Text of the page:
I was not born to be a carver but I became a carver.”
(Nutaraaluk Iyaituk in Inuit Art Quarterly, 1988)
My brother Nutaraaluk was my teacher and father figure. [He] taught me most of what I know about life on the land and sea. He was teaching me in a traditional manner, not much verbally. . . . There were times when he would intentionally lag behind on our trips to the quarry site by Ski-Doo, probably trying to find out if I knew the way, as he taught me. If I turned the wrong way, he would speed up and direct me in the right direction and eventually slow down and let me lead the way.”
(Mattiusi Iyaituk in Inuit Art Quarterly, 2006)
Born in 1943, in Tasialuk, near Puvirnituq.
At the age of nine, Iyaituk made his first carving, a sculpture of his parka without a person in it (Myers [Mitchell] 1987:8). He continued carving, in part, in order to feed his family (his four elder siblings died from starvation and exhaustion in the hunt for food). “One day, when I was about 14 years old, I realized that, if he [his father, Markusie Iyaituk] died, there would be no one to help me. I would have to be able to support myself” (Iyaituk in Myers [Mitchell] 1988:67).
Sculpture; Iyaituk carved soapstone, bone, and antler.
On the subject of how he worked, Iyaituk told Marybelle Myers [Mitchell]: “I prefer working with larger stone because you can create more from your imagination and there is more room to put what you imagine in the stone. You have more room for detail. . . . I prefer to quarry my stone because it’s easier for me to carve. Also, since I quarried it myself and brought it back, all the work that I’ve done is mine right up to the end result” (Myers [Mitchell] 1987:7).
Women engaged in domestic chores and bears. As Iyaituk told Marybelle Mitchell: “What I see around me is what I carve. I have seen many bears, but I don’t carve the actual bear; I carve the feel of the bear. I wouldn’t want to carve from a live model; I carve from my head” (Mitchell 1998:43).
Iyaituk’s work has been described as “imaginative realism,” a phrase that captures its large-than-life quality. In an interview with Marybelle Myers [Mitchell] in 1998, he said, “There’s a big difference in how you handle the big ones and the small ones. The big ones feel better in my hands. I like to carve something that will not move away when I put more force on it” (Myers [Mitchell] 1998:43). In spite of working with large forms for his human subjects, Iyaituk paid close attention to detail. His female figures, in particular, often exhibit anguished faces. It is an example of how he treated his human subjects with more seriousness than the animals he carved, which “rely on simple lines with a minimum of detail” (ibid.).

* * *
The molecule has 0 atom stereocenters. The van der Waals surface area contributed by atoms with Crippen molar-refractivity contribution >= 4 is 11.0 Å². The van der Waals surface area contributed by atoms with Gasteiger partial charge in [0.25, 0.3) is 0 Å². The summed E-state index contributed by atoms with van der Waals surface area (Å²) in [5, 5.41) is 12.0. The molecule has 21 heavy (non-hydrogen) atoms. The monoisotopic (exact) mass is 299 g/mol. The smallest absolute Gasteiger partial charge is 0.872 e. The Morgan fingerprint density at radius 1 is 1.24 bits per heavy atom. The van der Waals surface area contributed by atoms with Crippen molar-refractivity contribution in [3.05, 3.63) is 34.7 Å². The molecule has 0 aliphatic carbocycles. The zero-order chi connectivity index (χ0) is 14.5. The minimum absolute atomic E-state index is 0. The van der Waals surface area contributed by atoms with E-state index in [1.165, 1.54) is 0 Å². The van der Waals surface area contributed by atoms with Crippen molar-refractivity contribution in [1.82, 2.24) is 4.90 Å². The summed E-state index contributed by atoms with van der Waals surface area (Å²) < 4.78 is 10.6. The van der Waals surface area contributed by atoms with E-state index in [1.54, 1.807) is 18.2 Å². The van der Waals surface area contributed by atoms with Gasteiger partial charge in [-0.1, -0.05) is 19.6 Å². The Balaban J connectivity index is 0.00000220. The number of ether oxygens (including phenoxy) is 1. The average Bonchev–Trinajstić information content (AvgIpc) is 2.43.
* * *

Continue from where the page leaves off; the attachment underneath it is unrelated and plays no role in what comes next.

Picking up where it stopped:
Iyaituk’s sculpture, Bear, was sold at The Spirit of the Wild, a World Wildlife Fund auction in 1982. It was later presented to the Duke of Edinburgh. A carving of a bear was presented to one of three outstanding players in the CFL Grey Cup football final in 1989. His carving, Nanook, received an honourable mention at the Scottsdale Native American Indian Cultural Foundation’s fourth annual fine art show in 1990, and he took home top honours in La Fédération des Coopératives du Nouveau-Quebec’s annual carving competition in 2004.
Iyaituk struggled, initially, to sell his work to the Hudson’s Bay Company when Peter Murdoch was manager. In an interview with Myers [Mitchell] in 1985, Iyaituk said that he was initially discouraged by having his carvings returned by Murdoch. Refusing to give up, he tried different approaches to carving, which eventually resulted in his work being purchased. Another setback, which occurred later on, had a profound impact on Iyaituk:
I remember one incident in particular. It was after the [Ivujivik] co-op started. The other carvers were much better than I was, and once my carvings were sent back from the Federation [the distribution agency for Nunavik cooperatives] with a note saying that I was being paid too much and the quality of my work wasn’t good enough. Here we were, in the co-op with a lot of men sitting around a table where my carvings were displayed, and they were saying that I was getting paid too much and the quality of my work was poor. It was embarrassing for me. . . . I felt that it shouldn’t be this way. ‘I’ll try again,’ I thought. ‘I’ll outwork these people who embarrass me.’ And because I took a new approach, my work improved to the point that it is now superior to the work of those people who had questioned my ability to produce good work (Iyaituk in Myers [Mitchell] 1987:9).
1987 The Swinton Collection of Inuit Art, curated by Darlene Wight, Winnipeg Art Gallery, Manitoba.
1985 Die Kunst aus der Arktis, curated by Maria von Finckenstein, Department of Indian Affairs and Northern Development, Gatineau, Quebec and Mannheim, Germany.
1984 Takamit – Canadian Eskimo Art: Selections from Private Collections and the Government of Canada, curated by Mary Craig and Peter Murdoch, La Fédération des Coopératives du Nouveau-Quebec, presented at the Jane Voorhees Zimmerli Art Museum, Rutgers University, New Brunswick, New Jersey.
2006 “Nutaraaluk Iyaituk,” Inuit Art Quarterly (IAQ), vol. 21, no. 1 (Spring): 42.